The abysmal batting was in stark contrast to the way Bangladesh bowled. Mortaza and Syed Rasel, were brilliant after Bashar decided to field and once the openers were knocked off early, the spinners piled on the pressure as they quickly found assistance from the bare pitch. There was swing early for Mortaza, who adhered to a fabulous line, and there was evidence of the extra bounce as every batsman hopped up and lunged forward, played and missed and withdrew the bat. Devon Smith joined Chris Gayle up the order and made no impact. Against a controlled Mortaza, swinging it both ways, he got a fuller one that pitched on middle and off and moved away to remove his off stump.



Ramnaresh Sarwan and Shivnarine Chanderpaul laid the platform for West Indies' 230 after the first 25 overs yielded just 67 runs © AFP
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At the other end Rasel kept it simple which was more than enough to keep the batsmen guessing. Doing a Nathan Bracken, Rasel pitched it on a good length, slanted it across the right-handers and dried up the runs. Of all the things West Indies anticipated for the World Cup, Gayle being so ineffective was nowhere on the list. The horrors continued today as Gayle, already undone by a bouncer from Mortaza, fell to one from Rasel that was full on pitching. As it straightened, it caught him lunging half-cock forward, and he was struck in front of off stump.

The famed left-arm spin troika, Abdur Razzak, Rafique and Saqibul bowled well too, keeping it flat and quick, but were let down by Bashar's field placings which, after three quickets before 25 overs, looked more like he was playing for damage control rather than ramming home the advantage.

It was easy fodder for a hustling Ramnaresh Sarwan, the only batsman to show an appetite for a scrap. With Shivnarine Chanderpaul, who plodded along in what has become standard fashion to an 85-ball 50, Sarwan added 81 in 16.1 overs for the fourth wicket, his contribution being 46. Where the first 25 overs yielded just 67 runs, against a very disciplined new-ball attack, the last 25 brought 167, thanks to Sarwan and Lara's enterprising 60-run fifth-wicket stand. It was a typical Sarwan innings, keeping with his tournament form. He struggled at the death due to exhaustion, but still ran the twos and found the gaps to finish unbeaten on 91 at better than a run-a-ball. With his imminent one-day international exit, and the rumours that that he will not be selected for the tour to England next month, Lara treated the partisan crowd to a 27-ball 33 cameo, with two fine sixes.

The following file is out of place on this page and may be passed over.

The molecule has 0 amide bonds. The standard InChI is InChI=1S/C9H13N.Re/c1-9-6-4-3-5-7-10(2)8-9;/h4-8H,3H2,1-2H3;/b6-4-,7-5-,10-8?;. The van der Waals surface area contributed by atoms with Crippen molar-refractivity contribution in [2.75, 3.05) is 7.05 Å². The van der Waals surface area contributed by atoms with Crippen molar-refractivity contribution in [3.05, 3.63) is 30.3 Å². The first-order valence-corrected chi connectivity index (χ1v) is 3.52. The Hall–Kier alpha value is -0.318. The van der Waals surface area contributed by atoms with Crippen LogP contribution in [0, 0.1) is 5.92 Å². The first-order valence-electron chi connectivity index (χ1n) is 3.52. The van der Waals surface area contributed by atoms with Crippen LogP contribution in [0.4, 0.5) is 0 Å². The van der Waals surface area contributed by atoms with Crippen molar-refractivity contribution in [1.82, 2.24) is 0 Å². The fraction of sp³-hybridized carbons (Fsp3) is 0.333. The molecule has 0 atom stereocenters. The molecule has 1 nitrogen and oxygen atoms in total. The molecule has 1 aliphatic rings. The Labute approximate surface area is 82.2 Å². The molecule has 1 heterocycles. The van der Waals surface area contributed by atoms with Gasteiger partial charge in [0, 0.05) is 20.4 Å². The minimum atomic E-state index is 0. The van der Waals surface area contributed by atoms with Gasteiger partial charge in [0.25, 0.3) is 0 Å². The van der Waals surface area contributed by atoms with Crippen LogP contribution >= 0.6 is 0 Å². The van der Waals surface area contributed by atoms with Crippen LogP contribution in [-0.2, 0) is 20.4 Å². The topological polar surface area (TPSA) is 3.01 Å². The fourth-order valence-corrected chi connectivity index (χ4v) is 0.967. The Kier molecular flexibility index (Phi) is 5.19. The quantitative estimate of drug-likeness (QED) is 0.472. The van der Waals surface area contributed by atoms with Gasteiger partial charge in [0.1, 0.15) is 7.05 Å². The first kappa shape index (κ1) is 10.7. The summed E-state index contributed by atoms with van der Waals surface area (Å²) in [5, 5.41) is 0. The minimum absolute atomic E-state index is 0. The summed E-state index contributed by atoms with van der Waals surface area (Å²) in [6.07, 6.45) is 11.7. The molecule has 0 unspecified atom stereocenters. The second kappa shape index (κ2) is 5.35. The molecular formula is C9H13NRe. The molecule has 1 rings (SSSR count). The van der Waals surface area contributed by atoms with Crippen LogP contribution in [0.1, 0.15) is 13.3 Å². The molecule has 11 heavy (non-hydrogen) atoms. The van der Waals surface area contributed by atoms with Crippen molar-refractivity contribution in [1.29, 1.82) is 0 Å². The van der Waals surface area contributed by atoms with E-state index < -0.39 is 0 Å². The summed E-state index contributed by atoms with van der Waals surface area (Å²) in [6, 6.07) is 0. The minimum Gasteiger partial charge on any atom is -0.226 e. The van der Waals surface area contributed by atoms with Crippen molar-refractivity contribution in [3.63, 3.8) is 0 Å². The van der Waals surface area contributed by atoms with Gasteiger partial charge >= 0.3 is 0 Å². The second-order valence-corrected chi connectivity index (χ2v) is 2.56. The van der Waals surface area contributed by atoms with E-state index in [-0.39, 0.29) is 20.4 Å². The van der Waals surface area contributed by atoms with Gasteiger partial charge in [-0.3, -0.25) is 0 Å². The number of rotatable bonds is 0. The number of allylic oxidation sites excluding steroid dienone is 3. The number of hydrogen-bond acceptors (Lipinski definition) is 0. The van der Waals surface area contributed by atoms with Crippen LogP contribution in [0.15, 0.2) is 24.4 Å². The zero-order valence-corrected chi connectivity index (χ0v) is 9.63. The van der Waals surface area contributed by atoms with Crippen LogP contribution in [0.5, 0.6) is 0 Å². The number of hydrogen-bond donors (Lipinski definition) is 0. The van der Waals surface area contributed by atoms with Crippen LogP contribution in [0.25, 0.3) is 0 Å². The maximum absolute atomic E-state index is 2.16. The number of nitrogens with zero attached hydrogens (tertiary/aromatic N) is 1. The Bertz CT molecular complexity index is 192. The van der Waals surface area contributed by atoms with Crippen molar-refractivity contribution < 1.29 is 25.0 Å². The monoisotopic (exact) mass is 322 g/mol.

In the end, it can be said that Bangladesh allowed West Indies to get too many. It can also be said that they were the second-best Asian side in the tournament, they carried that mantle with a respectable amount of professionalism and that they showed once and for all that they are minnows no more. West Indies have one game left, against another side already knocked out, but they have far less to take from a tournament billed as the greatest thing to happen to West Indian cricket than Bangladesh. It's been that kind of World Cup for them.

Jamie Alter is editorial assistant of Cricinfo

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Jamie Alter Senior sub-editor While teachers in high school droned on about Fukuyama and communism, young Jamie's mind tended to wander to Old Trafford and the MCG. Subsequently, having spent six years in the States - studying Political Science, then working for an insurance company - and having failed miserably at winning any cricket converts, he moved back to India. No such problem in Bangalore, where he can endlessly pontificate on a chinaman who turned it around with a flipper, and why Ricky Ponting is such a good hooker. These days he divides his time between playing office cricket and constant replenishments at one of the city's many pubs.